A few years ago, I read a story about a CEO who wanted to motivate his employees, so he hung up a sign over the sink in the office bathroom which simply said, “THINK!” He came in the next day to find that someone had hung up a sign just above the soap dispenser which read “THOAP!”
During my preadolescent years I was a member of the Tzlil V’zemer Boys Choir, directed by Mr. Avrohom Rosenberg. The choir was popular for some time, releasing a number of music albums and performing in concerts both nationally and internationally. We would meet every Thursday night and practice for our performances, reviewing our songs and harmonies, and ensuring perfect choreography. We were taught to stand with rapt attention, hands behind our backs, facing Mr. Rosenberg as we sang.
If there is one lesson I remember most from that wonderful experience, it can be summed up in one word. It was one word that Mr. Rosenberg would repeat constantly: “Improvise! Improvise! Improvise!” When I joined the choir, I didn’t even know what that word meant, but I quickly learned. There would be unexpected situations, he would tell us, things that we could not have foreseen or prepared for. But performing before large crowds we may not always have a chance to plan our best course of action. Improvise! Think about what the best idea is to follow given the circumstances and do your best!
Indeed, there were times when we had to employ that wisdom. The band was playing off beat; the stage was too small for all of us; some of the stage costumes didn’t arrive, etc. Improvise!
What a great lesson to convey to our society, especially our children.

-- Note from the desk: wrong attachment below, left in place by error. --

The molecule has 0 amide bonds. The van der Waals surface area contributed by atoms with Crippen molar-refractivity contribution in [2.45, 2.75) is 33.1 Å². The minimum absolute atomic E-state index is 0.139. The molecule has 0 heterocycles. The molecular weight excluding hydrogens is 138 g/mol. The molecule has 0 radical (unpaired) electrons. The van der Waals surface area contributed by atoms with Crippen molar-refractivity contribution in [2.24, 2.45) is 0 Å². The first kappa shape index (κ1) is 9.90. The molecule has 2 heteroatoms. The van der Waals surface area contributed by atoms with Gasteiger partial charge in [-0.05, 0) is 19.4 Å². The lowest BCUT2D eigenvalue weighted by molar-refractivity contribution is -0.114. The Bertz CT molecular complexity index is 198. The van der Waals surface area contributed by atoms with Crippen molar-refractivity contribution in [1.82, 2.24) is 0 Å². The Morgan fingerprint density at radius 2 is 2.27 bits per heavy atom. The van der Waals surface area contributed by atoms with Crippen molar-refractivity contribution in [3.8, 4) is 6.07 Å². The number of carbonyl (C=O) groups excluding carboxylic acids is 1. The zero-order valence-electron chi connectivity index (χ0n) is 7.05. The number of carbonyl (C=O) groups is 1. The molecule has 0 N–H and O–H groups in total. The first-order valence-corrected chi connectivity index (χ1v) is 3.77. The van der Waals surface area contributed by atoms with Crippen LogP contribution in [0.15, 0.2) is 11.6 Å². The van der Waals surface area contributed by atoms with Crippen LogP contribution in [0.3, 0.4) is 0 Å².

One of the criticisms of our society’s child-rearing is that we aren’t sufficiently training children to think for themselves. Children quickly learn how to spit back the information we want them to say, record it on tests, and tell us what we want to hear them say. Then they promptly expel that knowledge from their minds, so they are able to focus on the more important things of life – i.e., their iPhone or PlayStation.
The greatest tragedy is when this occurs in Torah study. It is truly incredible that constantly new seforim are printed containing new ideas and novel approaches and explanations in all facets of Torah. But many of our children cannot think for themselves and would rather “get through it” in a cursory fashion than exert any efforts at innovation. How boring; but more tragically, how disastrous!
One of my teachers would often remind us that common sense isn’t too common. Mesillas Yeshorim reminds us of this truth in his opening words that he isn’t coming to relate novel ideas, but rather to remind us of things that we all know but tend to overlook.
The truth is that it’s not just a problem that our youth faces; it’s a general societal malaise – why should I think when a machine can think for me?
My Rebbe, Rabbi Berel Wein, notes that the fourth son mentioned at the Seder – the son who doesn’t ask – is generally depicted as an ignorant infant. However, it may very well be that the son who doesn’t ask is physically mature and past youth. He doesn’t ask because he is not interested! He sits at the Seder surrounded by age-old laws, customs, symbols and traditions, yet his curiosity isn’t even piqued. His mind is lost in a movie or electronic game on some distant galaxy, far more exciting to him than the story of our exodus from Egypt. The curse of apathy is far more perilous than the curse of blissful ignorance.
Before we can convey to our children the richness of our traditions, and how lucky they are to be part of the eternal people, we need to teach them – and ourselves – how to think!